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We are a group of scientists and doctors working on circadian timing and disease. We are changing the way we address major challenges of the 21st century: how we treat disease, discover new medicines and handle the longer wakening day. We are driving fundamental discoveries into the ancient systems that govern time in our lives.

The Circadian Clock

Life on Earth is dominated by predictable changes in the environment, as we cycle through day and night. Almost all life on Earth has evolved internal time-keeping machinery to make the most of these changes. These 24-hour rhythms are termed circadian, and the timing system, the circadian clock (often referred to as the body clock).

In vertebrates the central clock, which receives light input to allow synchronisation to the light-dark cycle, is in the brain, in a cluster of nerve cells called the suprachiasmatic nucleus (SCN).

The sleep-wake cycle is the most familiar 24-hour cycle, but involves more than the SCN. Sleep is a highly complex state arising from an interaction between multiple brain regions, neurotransmitter pathways and hormones, none of which are exclusive to the generation of sleep.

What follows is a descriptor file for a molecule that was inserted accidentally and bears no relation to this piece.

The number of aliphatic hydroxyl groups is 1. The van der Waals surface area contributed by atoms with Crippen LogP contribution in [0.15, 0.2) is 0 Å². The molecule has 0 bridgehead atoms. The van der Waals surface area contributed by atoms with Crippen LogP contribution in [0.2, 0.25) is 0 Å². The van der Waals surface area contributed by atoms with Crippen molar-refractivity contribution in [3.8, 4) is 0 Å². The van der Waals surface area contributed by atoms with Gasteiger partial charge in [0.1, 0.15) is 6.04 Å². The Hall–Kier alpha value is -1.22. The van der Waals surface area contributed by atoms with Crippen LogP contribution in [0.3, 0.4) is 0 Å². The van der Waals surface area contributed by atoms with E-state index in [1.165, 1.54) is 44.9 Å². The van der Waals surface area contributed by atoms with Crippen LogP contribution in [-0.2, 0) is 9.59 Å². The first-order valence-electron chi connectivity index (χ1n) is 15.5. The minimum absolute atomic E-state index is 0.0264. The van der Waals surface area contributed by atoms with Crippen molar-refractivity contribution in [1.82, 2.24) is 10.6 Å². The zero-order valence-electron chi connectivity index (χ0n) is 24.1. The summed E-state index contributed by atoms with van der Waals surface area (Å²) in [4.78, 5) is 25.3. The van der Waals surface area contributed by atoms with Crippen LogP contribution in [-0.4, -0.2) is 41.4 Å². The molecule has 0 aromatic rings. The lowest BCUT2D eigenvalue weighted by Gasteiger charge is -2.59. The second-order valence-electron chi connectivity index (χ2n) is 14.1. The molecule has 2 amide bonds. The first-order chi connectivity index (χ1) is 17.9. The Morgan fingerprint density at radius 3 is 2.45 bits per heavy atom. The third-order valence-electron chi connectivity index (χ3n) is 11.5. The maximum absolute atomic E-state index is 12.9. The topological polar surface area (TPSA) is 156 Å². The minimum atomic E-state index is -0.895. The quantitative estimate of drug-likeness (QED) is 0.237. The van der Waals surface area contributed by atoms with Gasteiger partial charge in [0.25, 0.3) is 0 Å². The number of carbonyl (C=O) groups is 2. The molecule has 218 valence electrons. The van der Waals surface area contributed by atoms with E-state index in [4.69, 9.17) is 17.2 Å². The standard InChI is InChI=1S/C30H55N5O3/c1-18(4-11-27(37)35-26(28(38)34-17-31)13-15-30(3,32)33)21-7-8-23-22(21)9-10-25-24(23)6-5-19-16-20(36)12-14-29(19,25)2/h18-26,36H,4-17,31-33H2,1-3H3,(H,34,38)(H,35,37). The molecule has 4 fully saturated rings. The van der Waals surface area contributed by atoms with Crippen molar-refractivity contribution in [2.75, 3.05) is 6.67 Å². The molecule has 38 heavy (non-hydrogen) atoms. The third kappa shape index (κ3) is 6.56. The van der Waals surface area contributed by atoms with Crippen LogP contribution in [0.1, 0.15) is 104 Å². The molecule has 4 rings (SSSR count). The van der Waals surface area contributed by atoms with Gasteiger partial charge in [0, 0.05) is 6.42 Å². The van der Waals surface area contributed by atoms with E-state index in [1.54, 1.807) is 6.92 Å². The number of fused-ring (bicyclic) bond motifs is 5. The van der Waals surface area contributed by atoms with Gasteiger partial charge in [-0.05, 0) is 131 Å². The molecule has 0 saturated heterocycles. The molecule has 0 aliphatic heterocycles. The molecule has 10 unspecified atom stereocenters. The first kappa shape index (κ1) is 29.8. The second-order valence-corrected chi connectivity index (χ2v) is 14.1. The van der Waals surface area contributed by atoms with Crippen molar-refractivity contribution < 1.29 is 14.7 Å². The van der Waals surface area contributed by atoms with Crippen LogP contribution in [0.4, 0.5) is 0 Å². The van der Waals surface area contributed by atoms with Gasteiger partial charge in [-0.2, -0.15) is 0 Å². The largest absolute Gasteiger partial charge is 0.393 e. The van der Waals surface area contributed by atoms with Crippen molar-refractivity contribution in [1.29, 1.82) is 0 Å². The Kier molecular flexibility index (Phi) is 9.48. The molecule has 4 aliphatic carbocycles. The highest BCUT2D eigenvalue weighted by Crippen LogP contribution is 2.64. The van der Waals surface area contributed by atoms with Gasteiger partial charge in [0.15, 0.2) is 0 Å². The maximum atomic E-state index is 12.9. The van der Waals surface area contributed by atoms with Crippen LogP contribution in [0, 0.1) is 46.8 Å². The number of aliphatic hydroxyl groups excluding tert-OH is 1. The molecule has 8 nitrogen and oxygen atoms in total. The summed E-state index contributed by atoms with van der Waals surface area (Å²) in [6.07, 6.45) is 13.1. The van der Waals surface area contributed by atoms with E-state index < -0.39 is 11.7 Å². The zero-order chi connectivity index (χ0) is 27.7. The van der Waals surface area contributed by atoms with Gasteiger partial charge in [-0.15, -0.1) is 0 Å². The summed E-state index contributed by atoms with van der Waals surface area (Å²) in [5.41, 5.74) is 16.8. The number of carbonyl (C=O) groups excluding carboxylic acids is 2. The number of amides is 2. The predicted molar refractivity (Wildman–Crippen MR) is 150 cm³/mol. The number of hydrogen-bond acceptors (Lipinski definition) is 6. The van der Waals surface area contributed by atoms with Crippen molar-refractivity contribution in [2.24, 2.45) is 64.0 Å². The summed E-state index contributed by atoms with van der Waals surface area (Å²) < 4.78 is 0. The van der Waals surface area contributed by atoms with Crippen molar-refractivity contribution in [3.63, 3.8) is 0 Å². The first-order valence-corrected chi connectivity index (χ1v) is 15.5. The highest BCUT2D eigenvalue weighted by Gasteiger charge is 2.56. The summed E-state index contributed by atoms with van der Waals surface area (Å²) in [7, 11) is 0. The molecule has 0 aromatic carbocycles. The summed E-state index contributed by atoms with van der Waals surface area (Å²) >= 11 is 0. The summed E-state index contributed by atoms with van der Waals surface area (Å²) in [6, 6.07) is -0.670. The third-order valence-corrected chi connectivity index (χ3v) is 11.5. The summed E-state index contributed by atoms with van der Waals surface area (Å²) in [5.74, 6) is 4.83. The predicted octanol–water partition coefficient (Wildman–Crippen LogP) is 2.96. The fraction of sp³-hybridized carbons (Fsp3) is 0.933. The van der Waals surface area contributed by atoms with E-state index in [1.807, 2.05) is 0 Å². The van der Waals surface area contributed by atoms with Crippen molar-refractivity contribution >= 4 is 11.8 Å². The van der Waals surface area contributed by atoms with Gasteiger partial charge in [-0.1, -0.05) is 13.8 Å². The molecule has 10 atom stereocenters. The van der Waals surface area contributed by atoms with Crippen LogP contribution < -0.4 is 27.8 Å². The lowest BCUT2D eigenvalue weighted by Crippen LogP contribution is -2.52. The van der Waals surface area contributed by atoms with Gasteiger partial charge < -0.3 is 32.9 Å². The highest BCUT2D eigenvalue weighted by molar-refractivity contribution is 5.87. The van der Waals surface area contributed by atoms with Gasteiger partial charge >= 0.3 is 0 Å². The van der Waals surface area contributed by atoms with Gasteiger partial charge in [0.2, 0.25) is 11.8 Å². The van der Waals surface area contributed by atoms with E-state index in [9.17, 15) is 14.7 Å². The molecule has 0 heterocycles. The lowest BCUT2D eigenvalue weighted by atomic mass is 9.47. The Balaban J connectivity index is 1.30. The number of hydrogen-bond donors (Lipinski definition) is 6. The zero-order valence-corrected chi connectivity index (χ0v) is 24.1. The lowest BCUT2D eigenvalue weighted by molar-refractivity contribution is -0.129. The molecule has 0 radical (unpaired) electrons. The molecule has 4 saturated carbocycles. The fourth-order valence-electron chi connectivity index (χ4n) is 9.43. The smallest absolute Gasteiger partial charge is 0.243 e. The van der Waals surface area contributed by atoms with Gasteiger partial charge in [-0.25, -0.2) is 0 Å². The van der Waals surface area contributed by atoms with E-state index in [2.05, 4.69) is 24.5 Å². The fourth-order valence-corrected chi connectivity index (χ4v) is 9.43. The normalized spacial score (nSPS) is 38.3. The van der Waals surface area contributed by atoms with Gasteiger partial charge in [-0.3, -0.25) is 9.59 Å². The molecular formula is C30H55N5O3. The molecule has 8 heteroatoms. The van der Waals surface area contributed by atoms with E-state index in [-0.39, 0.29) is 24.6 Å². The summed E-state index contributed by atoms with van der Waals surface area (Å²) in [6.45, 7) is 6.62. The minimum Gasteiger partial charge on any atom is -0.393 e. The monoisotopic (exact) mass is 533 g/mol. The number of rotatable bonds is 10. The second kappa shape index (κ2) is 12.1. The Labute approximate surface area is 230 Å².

Other major changes occur as we transition from the fed state, during wakefulness, to the fasted state, during sleep. These changes require a major change in energy handling. During the day we store energy from food in the liver, and in fat; and during the night these energy stores are used to maintain body function. These changes are controlled by the clock.

Many human diseases show striking changes in severity through the day; for example asthma is typically worse in the early hours of the morning, and patients with rheumatoid arthritis report more joint pain and stiffness on waking. Many commonly used medicines work by regulating pathways in the body that change with time of day, making time of use an important consideration.

Sleep and Circadian Rhythm Disruption

Sleep and Circadian Rhythm Disruption (SCRD) occurs when our natural circadian rhythms are pushed out of sync. Small changes in brain function can have a big impact on sleep, and disrupted sleep leads to health problems ranging across increased stress hormones, heart disease, weight abnormalities, reduced immunity, increased risk of cancer, and emotional and cognitive problems.

Our new data suggests that parallel brain pathways might be affected in these diseases and in sleep disturbance. We plan to further this understanding and use it to develop new approaches to correct abnormal sleep, so improving the broader health problems and quality of life for sufferers.